Policy Guidelines-Techie

Techie should take further steps to open its economy to foreign trade, as it will benefit from a wider pool of investment capital and foreign technical know-how. It should continue to invest heavily in education and research. Education investment is dependent on its level of development. Techie should invest where it will gain the greatest returns. Techie should continue to insure that playing field is level for all competitors and that price signals are accurately given in the economy. Private property rights, both physical and technical should continue to be enforced. In other words, Techie should strengthen the public policy steps it is already pursuing to maintain increases in TFP.

Policy Guidelines-Laboria

High investment in universities or shipping students off to foreign countries is a standard practice in less well off countries. It is in fact, the wrong step to take. The best thing that Laboria can do, is the hardest, and that is begin to open its economy and loose the “animal spirits” of free enterprise.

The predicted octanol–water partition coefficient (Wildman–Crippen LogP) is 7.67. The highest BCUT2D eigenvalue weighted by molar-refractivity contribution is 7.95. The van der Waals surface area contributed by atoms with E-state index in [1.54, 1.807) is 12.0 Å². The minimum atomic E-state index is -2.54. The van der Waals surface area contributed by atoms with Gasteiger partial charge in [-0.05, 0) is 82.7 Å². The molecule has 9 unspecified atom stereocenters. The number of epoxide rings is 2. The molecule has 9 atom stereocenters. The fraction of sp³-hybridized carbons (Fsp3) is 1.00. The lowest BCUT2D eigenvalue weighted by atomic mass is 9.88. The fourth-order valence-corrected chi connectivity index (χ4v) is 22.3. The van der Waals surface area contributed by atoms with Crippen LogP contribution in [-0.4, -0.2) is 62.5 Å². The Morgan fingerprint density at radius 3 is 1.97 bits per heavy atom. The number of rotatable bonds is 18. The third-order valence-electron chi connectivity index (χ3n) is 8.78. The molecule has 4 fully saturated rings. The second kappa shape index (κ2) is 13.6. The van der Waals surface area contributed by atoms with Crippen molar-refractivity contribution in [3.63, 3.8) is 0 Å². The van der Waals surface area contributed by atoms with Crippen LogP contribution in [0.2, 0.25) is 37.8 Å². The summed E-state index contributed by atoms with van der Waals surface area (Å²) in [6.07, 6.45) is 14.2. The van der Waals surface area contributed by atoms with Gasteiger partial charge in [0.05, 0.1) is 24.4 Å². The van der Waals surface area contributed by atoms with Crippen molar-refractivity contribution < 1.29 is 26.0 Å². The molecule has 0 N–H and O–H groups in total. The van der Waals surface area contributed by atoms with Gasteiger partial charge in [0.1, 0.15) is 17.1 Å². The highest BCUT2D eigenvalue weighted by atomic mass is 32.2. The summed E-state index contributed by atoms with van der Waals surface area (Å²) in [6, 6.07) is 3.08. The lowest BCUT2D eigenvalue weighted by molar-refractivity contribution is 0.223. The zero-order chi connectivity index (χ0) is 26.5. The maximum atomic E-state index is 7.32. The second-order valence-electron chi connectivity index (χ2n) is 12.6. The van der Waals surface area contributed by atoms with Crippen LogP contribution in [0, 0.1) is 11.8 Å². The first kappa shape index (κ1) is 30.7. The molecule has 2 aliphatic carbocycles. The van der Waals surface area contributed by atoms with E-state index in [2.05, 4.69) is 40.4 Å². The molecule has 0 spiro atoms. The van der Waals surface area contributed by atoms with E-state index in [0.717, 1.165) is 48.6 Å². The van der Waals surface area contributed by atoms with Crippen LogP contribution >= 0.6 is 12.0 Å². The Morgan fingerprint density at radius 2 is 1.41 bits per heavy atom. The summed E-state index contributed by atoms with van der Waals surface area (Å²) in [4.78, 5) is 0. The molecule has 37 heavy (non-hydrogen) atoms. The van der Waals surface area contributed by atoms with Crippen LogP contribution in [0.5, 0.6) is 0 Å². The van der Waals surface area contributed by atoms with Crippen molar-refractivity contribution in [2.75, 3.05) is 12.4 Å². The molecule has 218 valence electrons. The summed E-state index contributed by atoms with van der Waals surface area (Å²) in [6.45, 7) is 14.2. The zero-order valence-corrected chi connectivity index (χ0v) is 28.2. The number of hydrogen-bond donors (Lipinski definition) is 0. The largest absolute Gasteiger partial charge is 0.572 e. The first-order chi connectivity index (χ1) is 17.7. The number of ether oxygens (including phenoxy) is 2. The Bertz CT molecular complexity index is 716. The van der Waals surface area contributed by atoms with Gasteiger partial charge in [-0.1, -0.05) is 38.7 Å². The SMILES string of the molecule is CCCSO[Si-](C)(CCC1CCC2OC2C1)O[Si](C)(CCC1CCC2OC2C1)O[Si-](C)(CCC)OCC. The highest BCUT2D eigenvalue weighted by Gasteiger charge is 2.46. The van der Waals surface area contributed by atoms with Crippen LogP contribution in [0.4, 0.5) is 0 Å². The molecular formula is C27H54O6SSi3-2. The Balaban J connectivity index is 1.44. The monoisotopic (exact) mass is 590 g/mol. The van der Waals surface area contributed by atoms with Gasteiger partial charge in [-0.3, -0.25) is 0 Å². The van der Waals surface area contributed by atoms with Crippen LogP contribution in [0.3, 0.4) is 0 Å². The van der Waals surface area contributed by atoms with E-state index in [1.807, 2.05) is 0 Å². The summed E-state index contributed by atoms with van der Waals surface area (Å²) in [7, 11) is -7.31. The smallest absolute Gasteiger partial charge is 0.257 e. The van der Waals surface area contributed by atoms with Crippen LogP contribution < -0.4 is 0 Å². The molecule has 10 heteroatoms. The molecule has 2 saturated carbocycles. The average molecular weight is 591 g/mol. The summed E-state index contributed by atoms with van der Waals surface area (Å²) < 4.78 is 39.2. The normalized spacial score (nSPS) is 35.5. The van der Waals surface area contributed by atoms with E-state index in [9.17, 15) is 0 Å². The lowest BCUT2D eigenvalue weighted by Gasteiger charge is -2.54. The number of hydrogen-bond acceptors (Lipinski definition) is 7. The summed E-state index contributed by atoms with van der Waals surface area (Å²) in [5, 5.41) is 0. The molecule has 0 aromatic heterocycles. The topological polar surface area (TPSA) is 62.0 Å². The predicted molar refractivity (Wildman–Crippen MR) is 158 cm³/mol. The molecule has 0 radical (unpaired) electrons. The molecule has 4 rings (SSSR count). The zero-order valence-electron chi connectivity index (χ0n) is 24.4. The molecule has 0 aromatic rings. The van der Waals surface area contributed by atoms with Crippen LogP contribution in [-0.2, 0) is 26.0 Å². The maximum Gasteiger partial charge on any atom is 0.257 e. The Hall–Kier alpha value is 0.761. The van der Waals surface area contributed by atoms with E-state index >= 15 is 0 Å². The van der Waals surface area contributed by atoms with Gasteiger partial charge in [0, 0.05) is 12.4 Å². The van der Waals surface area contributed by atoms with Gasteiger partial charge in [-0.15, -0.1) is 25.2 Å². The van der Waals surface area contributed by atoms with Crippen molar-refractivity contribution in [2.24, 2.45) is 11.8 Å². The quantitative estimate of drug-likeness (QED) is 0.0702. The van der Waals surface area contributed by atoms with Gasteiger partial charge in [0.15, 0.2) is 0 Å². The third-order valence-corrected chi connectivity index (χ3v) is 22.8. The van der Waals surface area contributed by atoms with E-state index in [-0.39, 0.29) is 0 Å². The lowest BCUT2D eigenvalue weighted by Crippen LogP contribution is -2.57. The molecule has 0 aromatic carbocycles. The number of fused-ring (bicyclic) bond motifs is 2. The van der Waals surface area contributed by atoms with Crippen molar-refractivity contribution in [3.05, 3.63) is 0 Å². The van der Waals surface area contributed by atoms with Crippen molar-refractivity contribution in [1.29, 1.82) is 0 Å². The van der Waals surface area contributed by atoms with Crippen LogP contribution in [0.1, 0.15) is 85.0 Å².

Property Rights

The first step in this process is codifying and establishing property rights, and working to ensure the legal system protects them. Hernando De Soto identifies undefined property rights held by the poor as a huge source of untapped assets, which can power economic growth by establishing a basis for credit to be granted. I would also argue that a stable monetary framework is an essential part of stable property rights. Through inflationary monetary policies governments undermine the property (savings) of its citizens.


After property rights on a physical level, trade needs to be opened up to bring in foreign expertise and technology. As the economy opens up, workers will need to be educated and labor laws relaxed.